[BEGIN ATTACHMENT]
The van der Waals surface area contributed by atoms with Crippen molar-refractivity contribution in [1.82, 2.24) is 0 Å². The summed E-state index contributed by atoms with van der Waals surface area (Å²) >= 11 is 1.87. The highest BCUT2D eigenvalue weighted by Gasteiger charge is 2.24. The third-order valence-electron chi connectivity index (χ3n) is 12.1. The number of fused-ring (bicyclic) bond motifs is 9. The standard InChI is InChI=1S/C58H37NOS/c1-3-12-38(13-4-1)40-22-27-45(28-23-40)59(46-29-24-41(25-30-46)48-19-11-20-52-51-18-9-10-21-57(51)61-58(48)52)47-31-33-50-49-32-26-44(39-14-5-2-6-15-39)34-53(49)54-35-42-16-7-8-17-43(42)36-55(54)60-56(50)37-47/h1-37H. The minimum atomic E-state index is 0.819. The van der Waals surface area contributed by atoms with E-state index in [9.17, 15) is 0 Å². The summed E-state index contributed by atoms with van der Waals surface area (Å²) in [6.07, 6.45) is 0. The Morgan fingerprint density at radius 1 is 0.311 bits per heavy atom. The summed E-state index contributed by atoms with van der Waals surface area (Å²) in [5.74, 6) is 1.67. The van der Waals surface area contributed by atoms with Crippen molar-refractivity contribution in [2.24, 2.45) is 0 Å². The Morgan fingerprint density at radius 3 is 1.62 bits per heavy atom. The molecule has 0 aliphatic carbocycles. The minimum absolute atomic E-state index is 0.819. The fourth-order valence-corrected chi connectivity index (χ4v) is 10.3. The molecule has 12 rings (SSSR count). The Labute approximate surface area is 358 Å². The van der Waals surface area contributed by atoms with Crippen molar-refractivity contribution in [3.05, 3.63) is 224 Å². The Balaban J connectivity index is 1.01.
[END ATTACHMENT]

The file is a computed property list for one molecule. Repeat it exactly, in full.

The van der Waals surface area contributed by atoms with Crippen molar-refractivity contribution in [1.82, 2.24) is 0 Å². The summed E-state index contributed by atoms with van der Waals surface area (Å²) >= 11 is 1.87. The highest BCUT2D eigenvalue weighted by Gasteiger charge is 2.24. The third-order valence-electron chi connectivity index (χ3n) is 12.1. The number of fused-ring (bicyclic) bond motifs is 9. The standard InChI is InChI=1S/C58H37NOS/c1-3-12-38(13-4-1)40-22-27-45(28-23-40)59(46-29-24-41(25-30-46)48-19-11-20-52-51-18-9-10-21-57(51)61-58(48)52)47-31-33-50-49-32-26-44(39-14-5-2-6-15-39)34-53(49)54-35-42-16-7-8-17-43(42)36-55(54)60-56(50)37-47/h1-37H. The minimum atomic E-state index is 0.819. The van der Waals surface area contributed by atoms with E-state index in [9.17, 15) is 0 Å². The summed E-state index contributed by atoms with van der Waals surface area (Å²) in [6.07, 6.45) is 0. The Morgan fingerprint density at radius 1 is 0.311 bits per heavy atom. The summed E-state index contributed by atoms with van der Waals surface area (Å²) in [5.74, 6) is 1.67. The van der Waals surface area contributed by atoms with Crippen molar-refractivity contribution in [2.24, 2.45) is 0 Å². The Morgan fingerprint density at radius 3 is 1.62 bits per heavy atom. The molecule has 0 aliphatic carbocycles. The minimum absolute atomic E-state index is 0.819. The fourth-order valence-corrected chi connectivity index (χ4v) is 10.3. The molecule has 12 rings (SSSR count). The Labute approximate surface area is 358 Å². The van der Waals surface area contributed by atoms with Crippen molar-refractivity contribution in [3.05, 3.63) is 224 Å². The Balaban J connectivity index is 1.01.